According to comprehensive field-trip summaries prepared by Wozniak (and excerpted here), students gained perspective on the landfill itself – which generates revenue from the various “tipping fees” from the multiple trucks that dispose of some 1,200 daily tons of residual manufacturing waste and municipal trash – as well as learning about regular monitoring and other substantial improvements over the open garbage dumps that existed prior to the mid-1970s.

They also toured the co-gen facility operated by Energy Power Partners, which captures methane gas and converts it to electricity via large generators. Half of that electricity provides up to 90% of the power needs of the neighboring Federal Correctional Complex and half is sent to the national grid; heat from the conversion process is piped underground to warm the various LCWMS buildings.

Wozniak related that the recycling center, while a valuable revenue-generator that helps keeps the overall operation fiscally solvent, is subject to unpredictable market fluctuations in the worth of the commodities collected (cardboard, plastic and glass, for instance).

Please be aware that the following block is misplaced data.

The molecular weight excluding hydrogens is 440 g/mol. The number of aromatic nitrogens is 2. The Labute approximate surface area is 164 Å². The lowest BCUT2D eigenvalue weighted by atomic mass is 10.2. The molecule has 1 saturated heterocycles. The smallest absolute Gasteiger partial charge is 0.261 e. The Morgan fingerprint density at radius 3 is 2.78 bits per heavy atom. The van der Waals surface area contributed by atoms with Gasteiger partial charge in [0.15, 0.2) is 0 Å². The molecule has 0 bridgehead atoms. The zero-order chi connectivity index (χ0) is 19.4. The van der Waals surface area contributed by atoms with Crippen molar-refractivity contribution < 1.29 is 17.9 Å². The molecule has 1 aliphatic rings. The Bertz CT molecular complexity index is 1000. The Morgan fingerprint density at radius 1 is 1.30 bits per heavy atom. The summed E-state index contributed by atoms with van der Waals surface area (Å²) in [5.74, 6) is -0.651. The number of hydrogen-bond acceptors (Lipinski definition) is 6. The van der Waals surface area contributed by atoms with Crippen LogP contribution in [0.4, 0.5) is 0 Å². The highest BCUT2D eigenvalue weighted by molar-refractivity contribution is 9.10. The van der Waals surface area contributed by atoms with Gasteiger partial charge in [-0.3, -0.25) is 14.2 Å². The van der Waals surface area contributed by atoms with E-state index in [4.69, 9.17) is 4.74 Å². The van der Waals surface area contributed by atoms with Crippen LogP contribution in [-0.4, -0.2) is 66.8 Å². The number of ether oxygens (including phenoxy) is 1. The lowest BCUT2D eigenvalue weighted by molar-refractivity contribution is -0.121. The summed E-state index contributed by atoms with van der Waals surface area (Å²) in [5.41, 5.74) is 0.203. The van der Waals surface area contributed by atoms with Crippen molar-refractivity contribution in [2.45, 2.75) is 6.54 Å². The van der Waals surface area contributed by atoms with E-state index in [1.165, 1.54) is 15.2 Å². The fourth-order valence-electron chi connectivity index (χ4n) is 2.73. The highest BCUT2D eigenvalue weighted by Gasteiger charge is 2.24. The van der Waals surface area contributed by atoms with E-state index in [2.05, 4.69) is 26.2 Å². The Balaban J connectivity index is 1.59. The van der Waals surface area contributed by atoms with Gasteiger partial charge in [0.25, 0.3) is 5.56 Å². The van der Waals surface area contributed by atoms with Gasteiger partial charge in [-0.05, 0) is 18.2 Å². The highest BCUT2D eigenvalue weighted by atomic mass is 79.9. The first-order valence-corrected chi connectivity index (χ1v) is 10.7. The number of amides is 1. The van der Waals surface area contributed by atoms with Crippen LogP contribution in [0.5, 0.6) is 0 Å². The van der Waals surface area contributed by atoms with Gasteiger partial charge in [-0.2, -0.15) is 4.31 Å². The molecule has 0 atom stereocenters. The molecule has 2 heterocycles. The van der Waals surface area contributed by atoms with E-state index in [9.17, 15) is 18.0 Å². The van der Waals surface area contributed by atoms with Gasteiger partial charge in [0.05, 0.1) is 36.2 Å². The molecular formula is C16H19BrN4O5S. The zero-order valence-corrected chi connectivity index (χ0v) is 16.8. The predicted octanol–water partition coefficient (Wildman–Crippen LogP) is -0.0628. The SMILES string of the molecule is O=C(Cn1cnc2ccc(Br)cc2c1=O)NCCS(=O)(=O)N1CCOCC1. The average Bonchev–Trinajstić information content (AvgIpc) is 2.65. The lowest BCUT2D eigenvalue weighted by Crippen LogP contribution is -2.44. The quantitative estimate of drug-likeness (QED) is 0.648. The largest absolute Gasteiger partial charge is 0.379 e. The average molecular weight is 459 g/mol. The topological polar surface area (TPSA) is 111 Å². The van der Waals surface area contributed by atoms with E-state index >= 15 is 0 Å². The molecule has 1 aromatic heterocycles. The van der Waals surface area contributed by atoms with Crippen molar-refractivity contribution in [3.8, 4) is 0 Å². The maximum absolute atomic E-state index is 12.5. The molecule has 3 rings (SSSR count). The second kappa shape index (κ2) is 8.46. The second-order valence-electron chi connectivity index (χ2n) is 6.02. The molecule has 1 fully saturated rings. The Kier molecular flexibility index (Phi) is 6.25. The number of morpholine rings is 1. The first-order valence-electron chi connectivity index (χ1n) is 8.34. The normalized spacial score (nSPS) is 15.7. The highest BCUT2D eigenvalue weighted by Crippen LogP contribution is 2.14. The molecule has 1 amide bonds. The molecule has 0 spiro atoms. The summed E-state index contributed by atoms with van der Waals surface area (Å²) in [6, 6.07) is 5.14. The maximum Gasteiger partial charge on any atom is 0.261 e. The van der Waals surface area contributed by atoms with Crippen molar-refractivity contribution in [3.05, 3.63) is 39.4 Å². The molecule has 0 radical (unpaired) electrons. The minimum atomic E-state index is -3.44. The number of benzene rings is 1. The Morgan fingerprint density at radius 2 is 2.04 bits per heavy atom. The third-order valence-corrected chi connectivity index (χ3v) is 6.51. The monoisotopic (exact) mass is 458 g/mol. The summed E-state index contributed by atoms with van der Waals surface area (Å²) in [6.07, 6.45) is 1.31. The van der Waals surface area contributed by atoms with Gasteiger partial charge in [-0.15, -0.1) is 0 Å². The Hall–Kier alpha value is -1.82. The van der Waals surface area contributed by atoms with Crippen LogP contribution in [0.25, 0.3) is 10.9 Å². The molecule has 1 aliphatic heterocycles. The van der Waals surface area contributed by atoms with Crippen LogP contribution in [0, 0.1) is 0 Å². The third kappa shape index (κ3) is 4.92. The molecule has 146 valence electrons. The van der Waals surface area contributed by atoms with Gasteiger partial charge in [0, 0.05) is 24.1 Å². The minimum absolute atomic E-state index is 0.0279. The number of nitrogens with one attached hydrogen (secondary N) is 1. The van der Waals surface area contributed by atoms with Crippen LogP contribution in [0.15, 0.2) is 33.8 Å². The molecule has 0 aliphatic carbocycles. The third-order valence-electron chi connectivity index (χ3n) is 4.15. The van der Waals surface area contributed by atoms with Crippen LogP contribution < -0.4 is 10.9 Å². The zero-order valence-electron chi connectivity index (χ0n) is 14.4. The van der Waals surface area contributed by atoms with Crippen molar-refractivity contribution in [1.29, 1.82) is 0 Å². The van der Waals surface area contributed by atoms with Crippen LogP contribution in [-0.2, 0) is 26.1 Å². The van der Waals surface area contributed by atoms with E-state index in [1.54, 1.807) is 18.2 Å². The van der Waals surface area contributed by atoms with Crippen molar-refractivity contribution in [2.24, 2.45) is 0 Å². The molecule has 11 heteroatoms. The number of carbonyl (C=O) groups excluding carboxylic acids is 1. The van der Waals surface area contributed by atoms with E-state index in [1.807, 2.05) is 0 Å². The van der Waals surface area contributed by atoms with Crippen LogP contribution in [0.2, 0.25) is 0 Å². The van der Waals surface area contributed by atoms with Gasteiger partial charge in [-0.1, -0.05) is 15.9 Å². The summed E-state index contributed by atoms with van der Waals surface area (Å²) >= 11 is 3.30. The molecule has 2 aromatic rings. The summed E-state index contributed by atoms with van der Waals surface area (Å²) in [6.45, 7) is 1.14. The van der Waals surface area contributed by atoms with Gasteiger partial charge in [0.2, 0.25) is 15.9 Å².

Before-and-after images show the transformation of John R.T.Ryan's residence into a restaurant/brewery at 151 E. Third St.
Before-and-after images show the transformation of John R.T.Ryan’s residence into a restaurant/brewery at 151 E. Third St.

John R.T. Ryan Restaurant & Brewery
“John R.T. Ryan?” Wozniak asked. “We hear various other local names, like Peter Herdic, Edwin and Emma Rowley, James V. Brown, Agnes Hermance and others. But who was John R. T. Ryan?”

During another recent class site visit, Historic Preservation (BSD410) students learned the answer through an article that Matt DiRocco wrote as co-owner of the soon-to-be-opened John R. T. Ryan Restaurant & Brewery.

Ryan was one of the original Williamsport businessmen of the “Old City” region, which predated the development of Millionaires Row near what is now the Penn College campus. Old City is in the same part of the city that is gradually being redeveloped in the neighborhood of Lycoming College and includes the former 151 E. Third St. home of Ryan and his wife, the former Lina Tinsman (daughter of another successful Williamsport pioneer, Garrett Tinsman).